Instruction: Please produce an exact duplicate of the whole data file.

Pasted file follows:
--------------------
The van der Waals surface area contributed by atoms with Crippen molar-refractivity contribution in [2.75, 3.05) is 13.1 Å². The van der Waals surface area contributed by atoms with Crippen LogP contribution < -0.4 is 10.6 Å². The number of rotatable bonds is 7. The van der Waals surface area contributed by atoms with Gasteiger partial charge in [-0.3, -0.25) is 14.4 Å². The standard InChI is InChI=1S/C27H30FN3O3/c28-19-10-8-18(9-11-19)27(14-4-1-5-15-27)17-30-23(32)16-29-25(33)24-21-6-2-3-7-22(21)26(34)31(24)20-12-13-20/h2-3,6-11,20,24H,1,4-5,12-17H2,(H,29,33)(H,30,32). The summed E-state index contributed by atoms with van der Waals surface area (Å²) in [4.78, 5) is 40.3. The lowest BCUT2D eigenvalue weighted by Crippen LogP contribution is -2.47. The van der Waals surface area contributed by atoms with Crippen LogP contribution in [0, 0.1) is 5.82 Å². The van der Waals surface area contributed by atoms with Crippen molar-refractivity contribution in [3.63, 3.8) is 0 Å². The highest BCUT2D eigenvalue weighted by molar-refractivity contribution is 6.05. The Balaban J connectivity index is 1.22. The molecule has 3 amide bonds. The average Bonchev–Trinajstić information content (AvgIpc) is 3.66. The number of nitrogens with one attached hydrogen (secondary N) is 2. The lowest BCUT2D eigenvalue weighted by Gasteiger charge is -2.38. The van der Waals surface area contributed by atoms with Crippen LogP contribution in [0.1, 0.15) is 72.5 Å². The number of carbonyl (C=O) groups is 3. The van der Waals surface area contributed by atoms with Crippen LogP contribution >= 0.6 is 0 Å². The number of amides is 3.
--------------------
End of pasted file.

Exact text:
The van der Waals surface area contributed by atoms with Crippen molar-refractivity contribution in [2.75, 3.05) is 13.1 Å². The van der Waals surface area contributed by atoms with Crippen LogP contribution < -0.4 is 10.6 Å². The number of rotatable bonds is 7. The van der Waals surface area contributed by atoms with Gasteiger partial charge in [-0.3, -0.25) is 14.4 Å². The standard InChI is InChI=1S/C27H30FN3O3/c28-19-10-8-18(9-11-19)27(14-4-1-5-15-27)17-30-23(32)16-29-25(33)24-21-6-2-3-7-22(21)26(34)31(24)20-12-13-20/h2-3,6-11,20,24H,1,4-5,12-17H2,(H,29,33)(H,30,32). The summed E-state index contributed by atoms with van der Waals surface area (Å²) in [4.78, 5) is 40.3. The lowest BCUT2D eigenvalue weighted by Crippen LogP contribution is -2.47. The van der Waals surface area contributed by atoms with Crippen LogP contribution in [0, 0.1) is 5.82 Å². The van der Waals surface area contributed by atoms with Crippen molar-refractivity contribution in [3.63, 3.8) is 0 Å². The highest BCUT2D eigenvalue weighted by molar-refractivity contribution is 6.05. The Balaban J connectivity index is 1.22. The molecule has 3 amide bonds. The average Bonchev–Trinajstić information content (AvgIpc) is 3.66. The number of nitrogens with one attached hydrogen (secondary N) is 2. The lowest BCUT2D eigenvalue weighted by Gasteiger charge is -2.38. The van der Waals surface area contributed by atoms with Crippen LogP contribution in [0.1, 0.15) is 72.5 Å². The number of carbonyl (C=O) groups is 3. The van der Waals surface area contributed by atoms with Crippen LogP contribution >= 0.6 is 0 Å². The number of amides is 3.